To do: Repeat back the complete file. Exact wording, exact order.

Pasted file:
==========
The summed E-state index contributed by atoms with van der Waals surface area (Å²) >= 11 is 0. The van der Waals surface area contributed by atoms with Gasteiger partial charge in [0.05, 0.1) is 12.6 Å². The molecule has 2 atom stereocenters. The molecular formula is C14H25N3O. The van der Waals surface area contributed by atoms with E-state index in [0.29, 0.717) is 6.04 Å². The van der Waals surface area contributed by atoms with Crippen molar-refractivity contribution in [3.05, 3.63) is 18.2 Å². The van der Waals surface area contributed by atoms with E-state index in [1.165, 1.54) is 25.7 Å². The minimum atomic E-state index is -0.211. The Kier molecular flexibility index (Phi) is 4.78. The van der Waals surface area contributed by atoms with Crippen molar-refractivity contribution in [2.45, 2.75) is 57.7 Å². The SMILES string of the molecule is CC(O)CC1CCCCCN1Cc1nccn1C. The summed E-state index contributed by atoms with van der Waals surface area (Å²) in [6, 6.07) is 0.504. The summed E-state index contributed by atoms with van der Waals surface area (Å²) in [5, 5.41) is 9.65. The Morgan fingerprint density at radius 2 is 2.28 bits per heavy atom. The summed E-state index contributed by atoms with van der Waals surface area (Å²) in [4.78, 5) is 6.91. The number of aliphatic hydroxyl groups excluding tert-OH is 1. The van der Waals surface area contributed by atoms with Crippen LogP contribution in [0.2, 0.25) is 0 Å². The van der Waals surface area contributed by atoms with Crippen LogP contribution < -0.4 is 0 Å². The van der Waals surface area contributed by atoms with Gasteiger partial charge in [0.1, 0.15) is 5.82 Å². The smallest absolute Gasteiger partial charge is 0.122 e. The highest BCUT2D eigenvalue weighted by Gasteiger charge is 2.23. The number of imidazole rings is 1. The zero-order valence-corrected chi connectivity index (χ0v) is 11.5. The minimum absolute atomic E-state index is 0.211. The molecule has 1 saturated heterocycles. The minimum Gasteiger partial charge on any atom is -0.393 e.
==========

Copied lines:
The summed E-state index contributed by atoms with van der Waals surface area (Å²) >= 11 is 0. The van der Waals surface area contributed by atoms with Gasteiger partial charge in [0.05, 0.1) is 12.6 Å². The molecule has 2 atom stereocenters. The molecular formula is C14H25N3O. The van der Waals surface area contributed by atoms with E-state index in [0.29, 0.717) is 6.04 Å². The van der Waals surface area contributed by atoms with Crippen molar-refractivity contribution in [3.05, 3.63) is 18.2 Å². The van der Waals surface area contributed by atoms with E-state index in [1.165, 1.54) is 25.7 Å². The minimum atomic E-state index is -0.211. The Kier molecular flexibility index (Phi) is 4.78. The van der Waals surface area contributed by atoms with Crippen molar-refractivity contribution in [2.45, 2.75) is 57.7 Å². The SMILES string of the molecule is CC(O)CC1CCCCCN1Cc1nccn1C. The summed E-state index contributed by atoms with van der Waals surface area (Å²) in [6, 6.07) is 0.504. The summed E-state index contributed by atoms with van der Waals surface area (Å²) in [5, 5.41) is 9.65. The Morgan fingerprint density at radius 2 is 2.28 bits per heavy atom. The summed E-state index contributed by atoms with van der Waals surface area (Å²) in [4.78, 5) is 6.91. The number of aliphatic hydroxyl groups excluding tert-OH is 1. The van der Waals surface area contributed by atoms with Crippen LogP contribution in [0.2, 0.25) is 0 Å². The van der Waals surface area contributed by atoms with Crippen LogP contribution < -0.4 is 0 Å². The van der Waals surface area contributed by atoms with Gasteiger partial charge in [0.1, 0.15) is 5.82 Å². The smallest absolute Gasteiger partial charge is 0.122 e. The highest BCUT2D eigenvalue weighted by Gasteiger charge is 2.23. The number of imidazole rings is 1. The zero-order valence-corrected chi connectivity index (χ0v) is 11.5. The minimum absolute atomic E-state index is 0.211. The molecule has 1 saturated heterocycles. The minimum Gasteiger partial charge on any atom is -0.393 e.